This blog is mainly about the Rules of Hockey and is written primarily for those who are already familiar with the FIH Rules Committee publication. It does not pretend to be the Rules of Hockey – which may be found here:-
but offers suggestions that, hopefully, may improve the Rules and Guidance, and interpretation of them, and thereby the game for players, umpires and spectators.
The author is Martin Conlon. A former player (Blackheath HC , Slough HC, Hounslow HC, Surbiton HC, Maidenhead HC, and Lusitanians) former umpire (Surrey Umpires Association), former hockey coach (Cuba to Junior World Cup and Pan American Games), retired but still alive and kicking.
My concern is that the Rules of Hockey, as published by the FIH via the Rules Committee, are followed. And to that end, firstly, to seek explanation for deviant ‘interpretation’ and/or invention of Rule and Rule Guidance, and secondly, to make suggestions for the improvement of the Rules and Rule Guidance, so that they are fair, easy to understand and easier to abide by and apply. It may seem odd that this should be necessary after ‘major rewrites’ in 1995 and 2004, but unfortunately, it is because there is still a great deal of ambiguity and conflict within the Rules and Rule Guidance and they are silent on many issues. They are, unfortunately, also ignored, umpire coaches appearing to ‘go their own way’, which is in large part a reason why umpiring practice and the Rules of Hockey seem to relate to different games. (see http://wp.me/pKOEk-Ed particularly the second part)
Promoting the following of the published Rules of Hockey is considered a subversive activity, in the main by umpire coaches, because it subverts some ‘common practice’ in Rule interpretation and application that has arisen, particularly in the last ten years, but which cannot be justified by reference to anything published by the FIH Executive the ultimate authority or by the only legitimate Rules authority – the FIH Rules Committee (previously known as the Hockey Rules Board) – which is appointed by the FIH Executive.
I consider the making of suggestion for the improvement of the Rules and new Rules to be essential to the future health of the game. The present Rules of Hockey are not perfect, they never have been, but some Rules which have been removed could be restored, some of the present ones deleted, and some new ones added, to make the whole better than it currently is. The self-pass for example, which I suggested in 2001, has now been adopted by the FIH, after trial in the European Hockey League, and has made a significant improvement to the game, but I am dismayed at the many 5m requirements that have restricted the free and fair use of it, so there is still much to do in that area. It’s ‘twin’, the direct lift of a free with any stoke except a hit, has yet to be accepted. (Now introduced as a Mandatory Experiment in the Rules of Hockey 2013)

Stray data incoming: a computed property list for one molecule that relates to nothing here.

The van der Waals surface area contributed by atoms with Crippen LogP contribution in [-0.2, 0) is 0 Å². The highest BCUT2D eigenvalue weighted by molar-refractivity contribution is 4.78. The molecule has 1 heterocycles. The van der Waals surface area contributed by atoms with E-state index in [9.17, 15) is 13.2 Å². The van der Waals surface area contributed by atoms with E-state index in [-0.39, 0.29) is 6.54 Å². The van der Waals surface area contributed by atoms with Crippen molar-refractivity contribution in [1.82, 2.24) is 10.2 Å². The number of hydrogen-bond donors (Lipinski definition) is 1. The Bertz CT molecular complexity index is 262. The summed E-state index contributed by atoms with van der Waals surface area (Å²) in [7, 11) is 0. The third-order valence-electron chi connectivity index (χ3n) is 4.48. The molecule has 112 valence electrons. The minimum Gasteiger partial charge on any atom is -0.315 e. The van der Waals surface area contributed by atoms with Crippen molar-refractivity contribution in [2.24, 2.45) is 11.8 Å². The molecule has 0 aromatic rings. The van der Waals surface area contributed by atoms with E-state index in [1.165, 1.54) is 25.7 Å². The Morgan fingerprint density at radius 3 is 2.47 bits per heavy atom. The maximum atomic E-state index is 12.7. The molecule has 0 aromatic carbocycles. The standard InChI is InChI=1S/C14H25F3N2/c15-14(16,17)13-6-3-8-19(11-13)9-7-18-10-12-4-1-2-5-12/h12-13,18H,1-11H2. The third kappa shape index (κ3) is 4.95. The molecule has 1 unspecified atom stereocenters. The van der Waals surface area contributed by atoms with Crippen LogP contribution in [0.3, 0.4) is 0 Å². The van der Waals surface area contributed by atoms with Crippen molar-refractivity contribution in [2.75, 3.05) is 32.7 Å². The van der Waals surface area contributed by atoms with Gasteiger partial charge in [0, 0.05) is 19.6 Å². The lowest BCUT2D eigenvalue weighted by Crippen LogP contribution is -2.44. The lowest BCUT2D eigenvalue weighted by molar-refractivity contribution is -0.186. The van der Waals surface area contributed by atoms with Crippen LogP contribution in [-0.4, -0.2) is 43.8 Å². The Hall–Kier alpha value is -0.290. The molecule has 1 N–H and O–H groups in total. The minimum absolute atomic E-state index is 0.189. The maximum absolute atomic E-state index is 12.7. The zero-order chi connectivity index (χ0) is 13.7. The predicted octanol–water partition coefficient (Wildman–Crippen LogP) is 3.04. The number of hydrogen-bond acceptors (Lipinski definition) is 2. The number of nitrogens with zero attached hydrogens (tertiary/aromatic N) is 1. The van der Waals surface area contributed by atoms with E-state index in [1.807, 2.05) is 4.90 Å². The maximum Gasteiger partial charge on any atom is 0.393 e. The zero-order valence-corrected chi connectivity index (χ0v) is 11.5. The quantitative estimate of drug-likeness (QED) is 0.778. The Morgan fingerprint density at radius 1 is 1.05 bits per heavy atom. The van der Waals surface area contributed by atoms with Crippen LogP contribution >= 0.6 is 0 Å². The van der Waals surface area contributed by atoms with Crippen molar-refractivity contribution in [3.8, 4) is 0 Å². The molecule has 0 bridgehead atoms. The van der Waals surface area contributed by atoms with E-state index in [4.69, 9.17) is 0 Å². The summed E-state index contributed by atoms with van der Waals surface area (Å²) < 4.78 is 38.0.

The Rules of Hockey need a complete rewrite, even if only to expand the existing guidance, so that it is clear and makes sense. The reordering and replacement of some of the wording , (for example, doing away with the multiple use of the word ‘legitimate’ when it has a different meaning in each context – Legal ? Genuine ? Necessary? ) would help.
This is not a forum but comments concerning The Rules of Hockey are welcome.
The main concerns are 1) the dangerously played ball – particularly the raised shot at goal 2) the ball body contact Rule 3) Obstruction, specifically shielding the ball to prevent a legitimate tackle attempt and – increasingly 4) moving bodily into an opponent while in possession of the ball, to either make contact or force the opponent to retreat to avoid contact. 5) dangerous use of the stick. These are all areas in which ‘common practice’ in Rule application conflicts with what is given in the Rules of Hockey. There are myriad trivial matters raised, such as renaming of the ‘Free Hit’ for example, and some larger ones, such as permit to stop and control to ground a ball from above shoulder height in the outfield areas and the abolition of ‘back-sticks’. Some major changes such as the introduction of a Penalty Play in place of the Penalty Corner and change in goal size (particularly height) are also advocated.